Father of Afghan robotics girl killed in deadly Herat mosque attack
Fifteen-year-old Fatema Qaderyan was part of the six-member team of Afghan teenage girls who won hearts across the globe when they competed in the international youth event in Washington DC last month.
They made headlines after twice being denied American visas, and were only able to travel from war-torn Afghanistan for the FIRST Global Challenge following a late intervention by US President Donald Trump.
Qaderyan's older brother said that their father died in Tuesday night's suicide bomb attack on the Jawadya mosque which killed dozens and was claimed by the Islamic State group.
|Read more here: 'An attack on all Muslims': Angry Afghans take to streets of Herat after deadly attack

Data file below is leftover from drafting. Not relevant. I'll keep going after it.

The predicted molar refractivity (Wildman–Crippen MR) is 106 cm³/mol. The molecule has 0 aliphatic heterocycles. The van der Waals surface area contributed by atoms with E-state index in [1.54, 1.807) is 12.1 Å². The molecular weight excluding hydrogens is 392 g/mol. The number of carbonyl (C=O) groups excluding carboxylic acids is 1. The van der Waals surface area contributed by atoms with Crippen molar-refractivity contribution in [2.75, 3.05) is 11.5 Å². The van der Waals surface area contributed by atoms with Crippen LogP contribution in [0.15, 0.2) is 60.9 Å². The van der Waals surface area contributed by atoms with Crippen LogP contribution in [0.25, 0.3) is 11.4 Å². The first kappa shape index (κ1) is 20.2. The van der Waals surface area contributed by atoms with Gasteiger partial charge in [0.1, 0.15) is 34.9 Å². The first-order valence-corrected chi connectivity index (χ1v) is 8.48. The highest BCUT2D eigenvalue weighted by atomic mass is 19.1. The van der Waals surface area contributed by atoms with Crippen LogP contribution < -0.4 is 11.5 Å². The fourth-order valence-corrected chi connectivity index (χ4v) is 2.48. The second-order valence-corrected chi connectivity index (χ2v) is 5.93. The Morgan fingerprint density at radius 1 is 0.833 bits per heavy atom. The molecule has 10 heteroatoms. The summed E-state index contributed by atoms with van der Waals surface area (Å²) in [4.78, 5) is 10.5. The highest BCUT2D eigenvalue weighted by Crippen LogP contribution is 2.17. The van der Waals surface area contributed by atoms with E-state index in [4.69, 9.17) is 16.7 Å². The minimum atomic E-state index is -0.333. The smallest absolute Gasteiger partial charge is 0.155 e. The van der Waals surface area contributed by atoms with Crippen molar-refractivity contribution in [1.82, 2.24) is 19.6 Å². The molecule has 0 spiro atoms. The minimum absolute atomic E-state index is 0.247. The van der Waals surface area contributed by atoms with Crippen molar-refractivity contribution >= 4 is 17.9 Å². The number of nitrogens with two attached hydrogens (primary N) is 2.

"We are all devastated, Fatema hasn't eaten or spoken since the incident, and is in a state of shock. Today after she fainted several times, doctors started IV fluid therapy," Mohammad Reza told AFP at the family home.
The six girls are all from Herat, which lies close to the Iranian border in the west of Afghanistan.
Before they were granted US visas for the event, in which they competed against high school students from around the world, Qaderyan made an emotional plea for them to be allowed to travel.
"We were not a terrorist group to go to America and scare people...We want to take the message of peace to America and convey that Afghanistan is not only the country of war, and there are girls who chase their dreams in robots and education," she said.
Thirty-three worshippers were killed, including children, and more than 60 others wounded, when two suicide bombers throwing grenades stormed the packed mosque where Shias had gathered for prayers on Tuesday night.
It was the latest deadly attack on the minority community in Afghanistan.
IS has claimed responsibility for a series of attacks killing dozens of Shiites in Kabul over the past year, including twin explosions in July 2016 that ripped through crowds of Shia Hazaras, killing at least 85 people and wounding more than 400.